People! flung wide and far, born into toil, struggle, blood and dreams ... the loved and the unloved, the lonely and abandoned, the brutal and the compassionate—one big family hugging close to the ball of Earth for its life and being.
I arrived in Washington late afternoon with just enough time to go visit the Phillips Collection, where all 60 panels of Jacob Lawrence’s The Migration Series have been reunited in celebration of the opening of the National Museum of African American History and Culture on the Mall. The series tells the story of the mass movement of African Americans from the rural South to the urban North between the first and second world wars. I had seen the odd numbered panels at the Phillips before, and the even numbered ones at Museum of Modern Art in New York, but never taken every step of the journey with the artist’s stark images and narrative captions.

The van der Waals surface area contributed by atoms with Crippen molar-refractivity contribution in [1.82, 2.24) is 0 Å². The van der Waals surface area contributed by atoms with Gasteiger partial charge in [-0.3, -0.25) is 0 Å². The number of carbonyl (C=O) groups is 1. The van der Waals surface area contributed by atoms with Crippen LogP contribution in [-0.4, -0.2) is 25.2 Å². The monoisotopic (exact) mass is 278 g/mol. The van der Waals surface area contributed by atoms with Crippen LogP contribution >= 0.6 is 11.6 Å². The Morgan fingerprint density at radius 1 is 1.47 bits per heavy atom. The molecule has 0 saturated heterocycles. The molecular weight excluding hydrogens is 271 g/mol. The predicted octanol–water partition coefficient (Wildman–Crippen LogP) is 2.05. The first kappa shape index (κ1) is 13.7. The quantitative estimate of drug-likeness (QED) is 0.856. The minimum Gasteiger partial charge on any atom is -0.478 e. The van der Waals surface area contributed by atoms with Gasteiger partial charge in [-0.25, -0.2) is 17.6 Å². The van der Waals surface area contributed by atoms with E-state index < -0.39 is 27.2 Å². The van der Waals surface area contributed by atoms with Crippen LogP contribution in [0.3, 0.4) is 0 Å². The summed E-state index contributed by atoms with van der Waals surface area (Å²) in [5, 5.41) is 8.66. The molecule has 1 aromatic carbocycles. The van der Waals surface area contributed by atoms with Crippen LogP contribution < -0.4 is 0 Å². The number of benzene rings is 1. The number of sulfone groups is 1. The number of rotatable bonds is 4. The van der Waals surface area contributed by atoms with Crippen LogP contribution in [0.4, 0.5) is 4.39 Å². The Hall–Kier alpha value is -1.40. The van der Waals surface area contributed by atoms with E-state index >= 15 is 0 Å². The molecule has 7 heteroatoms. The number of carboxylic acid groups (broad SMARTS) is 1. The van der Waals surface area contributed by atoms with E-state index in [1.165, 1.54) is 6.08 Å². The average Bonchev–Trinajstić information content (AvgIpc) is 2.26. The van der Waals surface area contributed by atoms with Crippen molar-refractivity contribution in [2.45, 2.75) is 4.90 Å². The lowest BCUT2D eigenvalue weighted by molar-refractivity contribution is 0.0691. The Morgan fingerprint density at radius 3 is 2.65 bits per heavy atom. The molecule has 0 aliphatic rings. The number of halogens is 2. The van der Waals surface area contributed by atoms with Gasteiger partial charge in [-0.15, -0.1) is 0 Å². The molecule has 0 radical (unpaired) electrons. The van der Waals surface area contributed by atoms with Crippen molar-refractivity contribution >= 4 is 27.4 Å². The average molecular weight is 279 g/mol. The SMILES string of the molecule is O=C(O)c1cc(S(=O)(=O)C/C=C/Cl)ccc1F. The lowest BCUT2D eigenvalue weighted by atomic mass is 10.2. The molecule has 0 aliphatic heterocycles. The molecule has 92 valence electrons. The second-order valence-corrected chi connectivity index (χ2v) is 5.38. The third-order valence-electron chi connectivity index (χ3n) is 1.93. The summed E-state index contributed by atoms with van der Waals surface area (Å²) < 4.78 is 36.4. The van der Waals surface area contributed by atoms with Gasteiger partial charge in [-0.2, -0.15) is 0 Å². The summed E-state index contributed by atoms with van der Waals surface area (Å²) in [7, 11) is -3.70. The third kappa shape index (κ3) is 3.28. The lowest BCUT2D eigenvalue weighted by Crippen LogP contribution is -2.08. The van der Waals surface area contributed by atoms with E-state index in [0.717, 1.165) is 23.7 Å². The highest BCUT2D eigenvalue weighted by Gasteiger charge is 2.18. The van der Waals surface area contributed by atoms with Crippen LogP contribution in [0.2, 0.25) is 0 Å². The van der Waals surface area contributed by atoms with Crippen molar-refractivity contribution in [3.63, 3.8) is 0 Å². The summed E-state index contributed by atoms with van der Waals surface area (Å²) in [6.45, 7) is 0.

As I moved around the perimeter of the room from one 12 x 18 inch panel to the next, the scenes of overflowing railroad stations, crowded trains, bleak tenement rooms, abandoned fields, blazing foundries, menacing Southern landowners and mercenary Northern labor agents erased all other thoughts from my mind. By the time I stepped away from the last panel, captioned, “And the migrants kept coming,” the poverty and oppression I’d been immersed in made the elegance of the gallery I stood in seem unreal.